Microservices: Consolidating Functionality Across Multiple Services; Automation’s Negative Effects on the Common Workers

Johnson, Jarod, School of Engineering and Applied Science, University of Virginia
Earle, Joshua, Engineering and Society, University of Virginia
Vrugtman, Rosanne, EN-Comp Science Dept, University of Virginia

Automation technologies have the potential to enhance efficiency across numerous sectors, freeing up time for individuals to focus on more crucial tasks. These technologies can automate operations that pose hazards to humans, thereby preserving lives. However, despite the benefits of using automation technology in our society, the implementation and use of it poses a serious problem. Automation technologies are simply more efficient than humans, making them more cost efficient than employees in the long run. This gives companies incentive to create and adopt these efficient technologies, which, in turn displaces human workers. As the employment opportunities for a specific career diminish, the supply of unemployed workers with those skills increases. This causes the wages for the working class to decline, and also leaves many searching for jobs that may not exist in the near future. In my research, I found that this has happened in many industries over the course of the 20th century. It is estimated that it will continue to happen in more job classifications as technology advances. This poses the question: how can we lessen the struggles of the displaced workers while also allowing society to adopt useful technologies? There are some influential figures who have proposed potential solutions to help the affected workers through the tough transition including Bill Gates and Elon Musk. The most significant challenge in this situation is retraining displaced workers to learn valuable skills that will allow them to find employment in other careers. Given the cost of higher education and the age at which many of these workers are displaced, the best course of action is to have retraining programs that can be run federally or privately. However, federal programs would require tax based funding. Due to the profits that are made from replacing human workers, legislation should be passed which would create a separate tax, known as the “robot tax.” Companies that benefit from and profit off of automotive technologies would pay this tax in order to help remedy the issue at hand. It would fund federal retraining programs, and allow the government to pay a universal basic income of sorts to those that are still training or searching for new jobs.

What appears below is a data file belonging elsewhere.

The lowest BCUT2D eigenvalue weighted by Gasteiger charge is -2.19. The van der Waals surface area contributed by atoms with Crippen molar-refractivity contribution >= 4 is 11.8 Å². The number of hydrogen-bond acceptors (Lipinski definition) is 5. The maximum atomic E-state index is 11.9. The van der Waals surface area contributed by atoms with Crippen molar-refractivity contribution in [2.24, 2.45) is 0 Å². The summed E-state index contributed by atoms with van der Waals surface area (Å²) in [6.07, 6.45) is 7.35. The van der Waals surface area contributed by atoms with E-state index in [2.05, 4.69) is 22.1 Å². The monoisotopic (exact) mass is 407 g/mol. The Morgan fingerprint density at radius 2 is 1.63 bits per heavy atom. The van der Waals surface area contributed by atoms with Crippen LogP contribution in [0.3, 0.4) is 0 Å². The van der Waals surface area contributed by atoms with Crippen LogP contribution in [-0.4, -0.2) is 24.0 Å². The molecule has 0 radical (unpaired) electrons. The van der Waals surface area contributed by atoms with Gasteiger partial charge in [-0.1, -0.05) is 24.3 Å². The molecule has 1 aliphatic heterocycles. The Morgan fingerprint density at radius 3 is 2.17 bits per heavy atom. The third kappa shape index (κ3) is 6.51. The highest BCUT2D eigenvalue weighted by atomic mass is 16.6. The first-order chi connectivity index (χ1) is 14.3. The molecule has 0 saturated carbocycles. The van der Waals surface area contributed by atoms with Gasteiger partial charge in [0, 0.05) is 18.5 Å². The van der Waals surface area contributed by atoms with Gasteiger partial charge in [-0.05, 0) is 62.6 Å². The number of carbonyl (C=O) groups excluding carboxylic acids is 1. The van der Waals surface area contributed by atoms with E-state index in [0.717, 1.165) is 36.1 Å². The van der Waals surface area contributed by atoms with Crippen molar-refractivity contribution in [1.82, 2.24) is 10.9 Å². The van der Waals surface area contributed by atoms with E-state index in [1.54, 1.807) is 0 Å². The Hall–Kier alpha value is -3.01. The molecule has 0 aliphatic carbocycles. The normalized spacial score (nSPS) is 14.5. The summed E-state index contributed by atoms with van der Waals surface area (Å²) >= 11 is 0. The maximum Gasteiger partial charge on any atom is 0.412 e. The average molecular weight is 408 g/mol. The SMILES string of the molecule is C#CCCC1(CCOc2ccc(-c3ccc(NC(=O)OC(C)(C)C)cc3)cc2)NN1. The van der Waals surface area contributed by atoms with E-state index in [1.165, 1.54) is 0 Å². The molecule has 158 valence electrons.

The following describes my technical project, which was a summer internship at a small financial technology company. This work had no relation to my STS research paper. The microservices platform of Amount Small Business, a subsidiary of Amount Inc., facilitates loan application processing and decision-making for small banks. However, the legacy functionality of the PDF document microservice, PDX, stores and generates reports with extraneous information. To address this issue, the software team decided to replace this feature with logic that extracts PDFs from third-party financial institutions such as Equifax, ThreatMatrix, and Paynet. As part of this initiative, I was responsible for replicating the PDF storage and retrieval capability of the third-party reports in another microservice, UDX. To achieve this, I created new database tables for PDF objects in UDX and migrated the logic from PDX to UDX. I utilized tools such as Orika object mappers, JOOQ database query library, and Reactive Java (JavaRx) for development. The functionality was tested through local HTTP requests using Postman and unit tests using Mockito testing library for Java. The new functionality was successfully migrated with minor adjustments required by the team, including modifying the front-end React.js service to pull PDFs from UDX instead of PDX.

BS (Bachelor of Science)
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